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4th Cologne Summer Academy on International Commercial Arbitration

Summer Academy 2006
The temperature at the opening reception in the DIS-offices made it clear from the very start that this would be a Summer Academy in the true meaning of the word. Indeed, professor Berger and his team had taken care of every single detail, including the weather. In those tropical surroundings professor Berger announced that we were about to get introduced to "some kind of luxury hotelroom-justice", for that is what arbitration seems to be…


P1010032.JPGMonday morning started with a joint session with the students from the Negotiation and Mediation Academy, which was being held for the first time. Both Academies would discuss the same case. The big question was, who would be most successful in solving the famous dispute between NedTrans and ALT?


We, the students from the Arbitration Academy, were immediately split up into Claimants and Respondents. Since this Academy is not just about gaining knowledge, but especially about learning skills, we would actually go trough an arbitration procedure.


Professor Berger and Isabel Mulder from DIS helped to put us on the right track. A fine selection of real-life "pathological" arbitration clauses was presented to teach us what not to do. Further we were guided over the hurdles of initiating the proceedings and appointing an appropriate tribunal. Stefan Hoffmann introduced the "good facts/bad facts" analysis, so each side could prepare its tactics for the next day.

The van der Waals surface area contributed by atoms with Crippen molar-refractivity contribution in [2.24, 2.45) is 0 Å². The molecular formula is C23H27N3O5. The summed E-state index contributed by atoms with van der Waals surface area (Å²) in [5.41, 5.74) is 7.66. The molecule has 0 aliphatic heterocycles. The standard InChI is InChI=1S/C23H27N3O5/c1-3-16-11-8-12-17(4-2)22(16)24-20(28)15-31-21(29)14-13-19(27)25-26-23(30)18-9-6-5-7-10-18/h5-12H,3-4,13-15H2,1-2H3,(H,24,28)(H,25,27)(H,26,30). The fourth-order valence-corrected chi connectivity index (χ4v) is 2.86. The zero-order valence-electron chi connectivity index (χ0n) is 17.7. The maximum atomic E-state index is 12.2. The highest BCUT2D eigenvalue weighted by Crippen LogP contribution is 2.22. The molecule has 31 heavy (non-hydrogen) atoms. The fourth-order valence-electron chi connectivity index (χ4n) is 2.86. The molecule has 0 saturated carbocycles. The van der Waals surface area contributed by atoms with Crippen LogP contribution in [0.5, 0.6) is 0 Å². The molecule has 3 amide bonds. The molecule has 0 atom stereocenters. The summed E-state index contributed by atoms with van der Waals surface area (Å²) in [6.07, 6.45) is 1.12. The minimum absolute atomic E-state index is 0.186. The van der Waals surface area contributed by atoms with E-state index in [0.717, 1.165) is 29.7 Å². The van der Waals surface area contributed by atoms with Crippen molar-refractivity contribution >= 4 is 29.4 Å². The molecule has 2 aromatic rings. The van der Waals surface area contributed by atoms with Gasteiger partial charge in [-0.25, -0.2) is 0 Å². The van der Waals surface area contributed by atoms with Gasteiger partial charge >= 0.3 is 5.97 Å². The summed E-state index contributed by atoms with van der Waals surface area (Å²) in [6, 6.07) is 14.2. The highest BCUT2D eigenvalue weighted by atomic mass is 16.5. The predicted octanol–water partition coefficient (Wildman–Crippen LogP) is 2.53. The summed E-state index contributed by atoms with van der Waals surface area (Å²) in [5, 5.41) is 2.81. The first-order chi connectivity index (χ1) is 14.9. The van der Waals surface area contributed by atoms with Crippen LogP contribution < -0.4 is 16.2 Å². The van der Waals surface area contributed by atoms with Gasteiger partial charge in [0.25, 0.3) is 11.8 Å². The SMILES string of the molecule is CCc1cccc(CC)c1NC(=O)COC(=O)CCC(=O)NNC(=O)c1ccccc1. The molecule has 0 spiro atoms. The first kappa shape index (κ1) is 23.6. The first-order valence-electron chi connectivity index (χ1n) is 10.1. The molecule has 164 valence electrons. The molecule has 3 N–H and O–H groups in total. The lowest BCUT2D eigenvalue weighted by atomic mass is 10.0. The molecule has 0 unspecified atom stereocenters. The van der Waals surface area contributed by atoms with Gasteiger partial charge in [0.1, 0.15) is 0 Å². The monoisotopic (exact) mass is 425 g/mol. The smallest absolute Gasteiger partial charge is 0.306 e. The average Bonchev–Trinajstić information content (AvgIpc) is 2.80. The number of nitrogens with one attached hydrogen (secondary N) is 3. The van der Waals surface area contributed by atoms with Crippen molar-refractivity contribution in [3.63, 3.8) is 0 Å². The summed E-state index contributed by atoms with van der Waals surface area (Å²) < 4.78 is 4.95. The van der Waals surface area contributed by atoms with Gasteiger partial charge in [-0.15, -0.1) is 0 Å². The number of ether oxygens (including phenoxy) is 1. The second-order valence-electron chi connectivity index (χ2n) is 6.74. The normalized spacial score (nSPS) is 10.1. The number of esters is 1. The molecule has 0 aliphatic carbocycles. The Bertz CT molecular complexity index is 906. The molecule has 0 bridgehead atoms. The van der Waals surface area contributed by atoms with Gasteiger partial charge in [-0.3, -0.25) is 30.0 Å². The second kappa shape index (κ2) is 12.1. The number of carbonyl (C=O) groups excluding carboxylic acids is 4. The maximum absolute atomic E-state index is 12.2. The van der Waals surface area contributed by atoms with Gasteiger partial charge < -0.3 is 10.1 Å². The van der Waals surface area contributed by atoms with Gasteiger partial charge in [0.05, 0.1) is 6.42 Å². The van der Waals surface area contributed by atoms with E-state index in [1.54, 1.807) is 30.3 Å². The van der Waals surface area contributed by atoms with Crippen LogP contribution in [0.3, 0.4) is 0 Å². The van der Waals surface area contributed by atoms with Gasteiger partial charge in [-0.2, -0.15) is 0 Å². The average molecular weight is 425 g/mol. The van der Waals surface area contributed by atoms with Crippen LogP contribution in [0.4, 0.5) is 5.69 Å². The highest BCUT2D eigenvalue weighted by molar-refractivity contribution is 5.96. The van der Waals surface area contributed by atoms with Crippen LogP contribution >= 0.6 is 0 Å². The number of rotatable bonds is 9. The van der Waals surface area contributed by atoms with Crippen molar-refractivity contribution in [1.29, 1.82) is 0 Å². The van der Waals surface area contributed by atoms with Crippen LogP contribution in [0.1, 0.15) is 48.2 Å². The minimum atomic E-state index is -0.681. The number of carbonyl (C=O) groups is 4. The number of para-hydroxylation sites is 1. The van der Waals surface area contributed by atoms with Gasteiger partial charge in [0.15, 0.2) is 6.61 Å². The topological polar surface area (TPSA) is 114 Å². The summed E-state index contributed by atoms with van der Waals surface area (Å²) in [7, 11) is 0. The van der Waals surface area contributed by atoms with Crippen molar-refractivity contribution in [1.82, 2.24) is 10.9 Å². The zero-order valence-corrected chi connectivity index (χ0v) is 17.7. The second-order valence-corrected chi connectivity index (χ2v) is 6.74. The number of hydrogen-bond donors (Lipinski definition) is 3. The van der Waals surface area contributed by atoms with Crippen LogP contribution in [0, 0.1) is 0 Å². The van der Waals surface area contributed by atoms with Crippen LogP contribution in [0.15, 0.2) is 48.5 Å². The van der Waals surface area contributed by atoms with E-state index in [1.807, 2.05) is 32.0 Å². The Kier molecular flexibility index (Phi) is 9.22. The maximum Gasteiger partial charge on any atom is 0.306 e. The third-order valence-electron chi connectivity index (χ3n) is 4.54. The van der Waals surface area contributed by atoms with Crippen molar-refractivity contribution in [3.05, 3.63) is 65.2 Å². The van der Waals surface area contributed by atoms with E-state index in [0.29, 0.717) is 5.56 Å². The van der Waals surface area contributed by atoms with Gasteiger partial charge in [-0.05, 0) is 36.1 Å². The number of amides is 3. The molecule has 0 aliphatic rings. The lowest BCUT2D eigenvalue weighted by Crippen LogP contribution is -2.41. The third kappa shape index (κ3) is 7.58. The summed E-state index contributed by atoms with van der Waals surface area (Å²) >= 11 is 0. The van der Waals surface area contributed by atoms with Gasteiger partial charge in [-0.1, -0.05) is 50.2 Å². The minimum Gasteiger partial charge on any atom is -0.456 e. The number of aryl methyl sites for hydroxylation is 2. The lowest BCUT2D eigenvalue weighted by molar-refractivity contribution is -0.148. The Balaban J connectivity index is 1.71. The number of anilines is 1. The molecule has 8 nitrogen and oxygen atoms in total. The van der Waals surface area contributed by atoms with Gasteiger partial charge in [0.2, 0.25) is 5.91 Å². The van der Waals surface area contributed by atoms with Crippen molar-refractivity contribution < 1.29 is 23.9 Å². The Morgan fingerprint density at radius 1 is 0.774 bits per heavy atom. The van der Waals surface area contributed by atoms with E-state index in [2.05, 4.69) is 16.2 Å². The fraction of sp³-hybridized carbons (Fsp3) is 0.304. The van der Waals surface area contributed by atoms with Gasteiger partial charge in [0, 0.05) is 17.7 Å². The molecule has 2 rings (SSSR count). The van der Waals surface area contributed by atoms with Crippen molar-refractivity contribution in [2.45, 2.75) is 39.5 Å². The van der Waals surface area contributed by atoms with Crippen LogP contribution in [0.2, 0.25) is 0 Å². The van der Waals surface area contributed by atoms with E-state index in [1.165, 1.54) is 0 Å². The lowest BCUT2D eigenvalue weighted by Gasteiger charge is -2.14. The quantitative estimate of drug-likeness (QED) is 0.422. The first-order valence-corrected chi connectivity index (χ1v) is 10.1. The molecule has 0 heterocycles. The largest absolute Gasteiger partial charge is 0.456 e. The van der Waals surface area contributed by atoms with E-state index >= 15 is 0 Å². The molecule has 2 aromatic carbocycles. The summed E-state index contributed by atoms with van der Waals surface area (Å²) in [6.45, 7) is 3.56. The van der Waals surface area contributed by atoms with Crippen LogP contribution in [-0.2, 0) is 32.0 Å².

In the evening there was a guided city tour. The guide took us back to the time when a tribunal would sit in front of the south-gate of the Dom and the average judgment would involve some kind of bloodshed.


Constantine.pngNothing like that would have happened to us had we lived back then though, since on Tuesday Constantine Partasides taught us all tips and tricks in the noble art of persuasion and oral advocacy. Some volunteers immediately had the opportunity to test their skills on our very strict, but also very efficient Tribunal.


No-one had to be persuaded to join for the boat trip on the river Rhine that took place in the evening. After some lovely hours of sitting on the deck with excellent food and a pint of Kölsch, everyone agreed with Martin Hunter that this was far more enjoyable than a BBQ.


While the temperatures kept rising, the proceedings got more and more hard-fought. Professor Hunter taught us how to get witnesses to say what we want without using "special techniques" and to obtain documents without using the infamous "D-word".


On Thursday the arbitration came to an end under the lead of professor Raeschke-Kessler who revealed the hidden traps in setting aside and enforcement proceedings. In a final joint session professor Berger built a bridge between both Academies and showed how these techniques of dispute resolution can be combined.


With an impressive binder, two textbooks, DVD and certificate in our suitcase, newly-gained knowledge in our head and skills in our fingers, we agreed to meet again soon in some luxury hotel for a real-life arbitration.


Kristof Cox